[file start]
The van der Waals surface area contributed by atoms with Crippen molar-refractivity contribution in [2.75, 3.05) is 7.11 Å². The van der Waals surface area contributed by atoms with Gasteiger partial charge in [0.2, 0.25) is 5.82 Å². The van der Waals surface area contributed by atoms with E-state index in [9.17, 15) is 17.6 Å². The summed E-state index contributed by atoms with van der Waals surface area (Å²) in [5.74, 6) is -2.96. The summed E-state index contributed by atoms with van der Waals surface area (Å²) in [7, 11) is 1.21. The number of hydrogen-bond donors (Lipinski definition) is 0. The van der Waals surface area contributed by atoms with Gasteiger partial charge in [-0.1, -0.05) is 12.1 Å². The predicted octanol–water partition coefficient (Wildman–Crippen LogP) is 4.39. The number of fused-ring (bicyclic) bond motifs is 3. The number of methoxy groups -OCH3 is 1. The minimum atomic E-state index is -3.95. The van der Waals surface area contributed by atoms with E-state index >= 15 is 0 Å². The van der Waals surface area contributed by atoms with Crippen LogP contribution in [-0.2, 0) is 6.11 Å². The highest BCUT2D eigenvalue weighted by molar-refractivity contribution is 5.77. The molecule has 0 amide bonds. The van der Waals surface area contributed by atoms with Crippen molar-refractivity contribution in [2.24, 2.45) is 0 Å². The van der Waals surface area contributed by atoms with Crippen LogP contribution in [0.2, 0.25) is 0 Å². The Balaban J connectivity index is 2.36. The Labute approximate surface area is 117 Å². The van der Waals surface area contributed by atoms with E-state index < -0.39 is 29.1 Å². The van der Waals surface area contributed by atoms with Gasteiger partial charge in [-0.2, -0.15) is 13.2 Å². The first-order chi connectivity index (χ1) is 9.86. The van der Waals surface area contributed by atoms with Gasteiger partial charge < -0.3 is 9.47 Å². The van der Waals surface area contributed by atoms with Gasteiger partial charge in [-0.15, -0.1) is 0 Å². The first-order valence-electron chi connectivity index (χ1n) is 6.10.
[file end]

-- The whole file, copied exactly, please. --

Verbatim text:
The van der Waals surface area contributed by atoms with Crippen molar-refractivity contribution in [2.75, 3.05) is 7.11 Å². The van der Waals surface area contributed by atoms with Gasteiger partial charge in [0.2, 0.25) is 5.82 Å². The van der Waals surface area contributed by atoms with E-state index in [9.17, 15) is 17.6 Å². The summed E-state index contributed by atoms with van der Waals surface area (Å²) in [5.74, 6) is -2.96. The summed E-state index contributed by atoms with van der Waals surface area (Å²) in [7, 11) is 1.21. The number of hydrogen-bond donors (Lipinski definition) is 0. The van der Waals surface area contributed by atoms with Gasteiger partial charge in [-0.1, -0.05) is 12.1 Å². The predicted octanol–water partition coefficient (Wildman–Crippen LogP) is 4.39. The number of fused-ring (bicyclic) bond motifs is 3. The number of methoxy groups -OCH3 is 1. The minimum atomic E-state index is -3.95. The van der Waals surface area contributed by atoms with E-state index >= 15 is 0 Å². The van der Waals surface area contributed by atoms with Crippen LogP contribution in [-0.2, 0) is 6.11 Å². The highest BCUT2D eigenvalue weighted by molar-refractivity contribution is 5.77. The molecule has 0 amide bonds. The van der Waals surface area contributed by atoms with Crippen molar-refractivity contribution in [2.24, 2.45) is 0 Å². The van der Waals surface area contributed by atoms with Crippen LogP contribution in [0.2, 0.25) is 0 Å². The Balaban J connectivity index is 2.36. The Labute approximate surface area is 117 Å². The van der Waals surface area contributed by atoms with E-state index < -0.39 is 29.1 Å². The van der Waals surface area contributed by atoms with Gasteiger partial charge in [-0.2, -0.15) is 13.2 Å². The first-order chi connectivity index (χ1) is 9.86. The van der Waals surface area contributed by atoms with Gasteiger partial charge < -0.3 is 9.47 Å². The van der Waals surface area contributed by atoms with Gasteiger partial charge in [-0.15, -0.1) is 0 Å². The first-order valence-electron chi connectivity index (χ1n) is 6.10.